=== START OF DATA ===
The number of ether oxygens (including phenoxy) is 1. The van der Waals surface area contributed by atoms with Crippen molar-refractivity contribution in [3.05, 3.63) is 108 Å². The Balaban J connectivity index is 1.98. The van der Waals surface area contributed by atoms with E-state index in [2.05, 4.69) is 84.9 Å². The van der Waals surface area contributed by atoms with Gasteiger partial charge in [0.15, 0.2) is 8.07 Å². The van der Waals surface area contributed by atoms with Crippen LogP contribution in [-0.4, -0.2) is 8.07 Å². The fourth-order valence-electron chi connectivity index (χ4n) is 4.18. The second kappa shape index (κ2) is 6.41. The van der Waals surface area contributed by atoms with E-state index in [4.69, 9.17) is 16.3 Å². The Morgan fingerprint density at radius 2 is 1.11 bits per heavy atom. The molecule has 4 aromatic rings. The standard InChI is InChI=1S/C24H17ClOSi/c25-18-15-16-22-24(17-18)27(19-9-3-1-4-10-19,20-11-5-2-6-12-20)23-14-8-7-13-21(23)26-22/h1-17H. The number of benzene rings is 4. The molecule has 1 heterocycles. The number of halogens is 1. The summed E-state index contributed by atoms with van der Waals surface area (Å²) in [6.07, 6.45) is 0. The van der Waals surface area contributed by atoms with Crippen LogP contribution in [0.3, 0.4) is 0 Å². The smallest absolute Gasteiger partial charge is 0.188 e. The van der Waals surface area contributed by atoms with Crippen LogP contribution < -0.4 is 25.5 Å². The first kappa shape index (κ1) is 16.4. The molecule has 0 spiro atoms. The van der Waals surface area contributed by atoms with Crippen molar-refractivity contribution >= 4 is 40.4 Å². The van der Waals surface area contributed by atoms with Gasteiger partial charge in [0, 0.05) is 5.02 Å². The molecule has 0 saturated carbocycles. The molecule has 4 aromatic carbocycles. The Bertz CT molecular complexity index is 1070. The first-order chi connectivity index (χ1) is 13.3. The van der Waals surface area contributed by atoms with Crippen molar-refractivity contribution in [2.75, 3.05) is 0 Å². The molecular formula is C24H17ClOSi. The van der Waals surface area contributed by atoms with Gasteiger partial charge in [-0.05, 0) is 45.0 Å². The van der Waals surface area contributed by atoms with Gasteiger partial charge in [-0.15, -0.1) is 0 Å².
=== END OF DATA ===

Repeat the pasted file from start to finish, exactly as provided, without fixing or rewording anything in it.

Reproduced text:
The number of ether oxygens (including phenoxy) is 1. The van der Waals surface area contributed by atoms with Crippen molar-refractivity contribution in [3.05, 3.63) is 108 Å². The Balaban J connectivity index is 1.98. The van der Waals surface area contributed by atoms with E-state index in [2.05, 4.69) is 84.9 Å². The van der Waals surface area contributed by atoms with Gasteiger partial charge in [0.15, 0.2) is 8.07 Å². The van der Waals surface area contributed by atoms with Crippen LogP contribution in [-0.4, -0.2) is 8.07 Å². The fourth-order valence-electron chi connectivity index (χ4n) is 4.18. The second kappa shape index (κ2) is 6.41. The van der Waals surface area contributed by atoms with E-state index in [4.69, 9.17) is 16.3 Å². The Morgan fingerprint density at radius 2 is 1.11 bits per heavy atom. The molecule has 4 aromatic rings. The standard InChI is InChI=1S/C24H17ClOSi/c25-18-15-16-22-24(17-18)27(19-9-3-1-4-10-19,20-11-5-2-6-12-20)23-14-8-7-13-21(23)26-22/h1-17H. The number of benzene rings is 4. The molecule has 1 heterocycles. The number of halogens is 1. The summed E-state index contributed by atoms with van der Waals surface area (Å²) in [6.07, 6.45) is 0. The van der Waals surface area contributed by atoms with Crippen LogP contribution in [0.3, 0.4) is 0 Å². The smallest absolute Gasteiger partial charge is 0.188 e. The van der Waals surface area contributed by atoms with Crippen LogP contribution < -0.4 is 25.5 Å². The first kappa shape index (κ1) is 16.4. The molecule has 0 spiro atoms. The van der Waals surface area contributed by atoms with Crippen molar-refractivity contribution >= 4 is 40.4 Å². The van der Waals surface area contributed by atoms with Gasteiger partial charge in [0, 0.05) is 5.02 Å². The molecule has 0 saturated carbocycles. The molecule has 4 aromatic carbocycles. The Bertz CT molecular complexity index is 1070. The first-order chi connectivity index (χ1) is 13.3. The van der Waals surface area contributed by atoms with Crippen molar-refractivity contribution in [2.75, 3.05) is 0 Å². The molecular formula is C24H17ClOSi. The van der Waals surface area contributed by atoms with Gasteiger partial charge in [-0.05, 0) is 45.0 Å². The van der Waals surface area contributed by atoms with Gasteiger partial charge in [-0.15, -0.1) is 0 Å².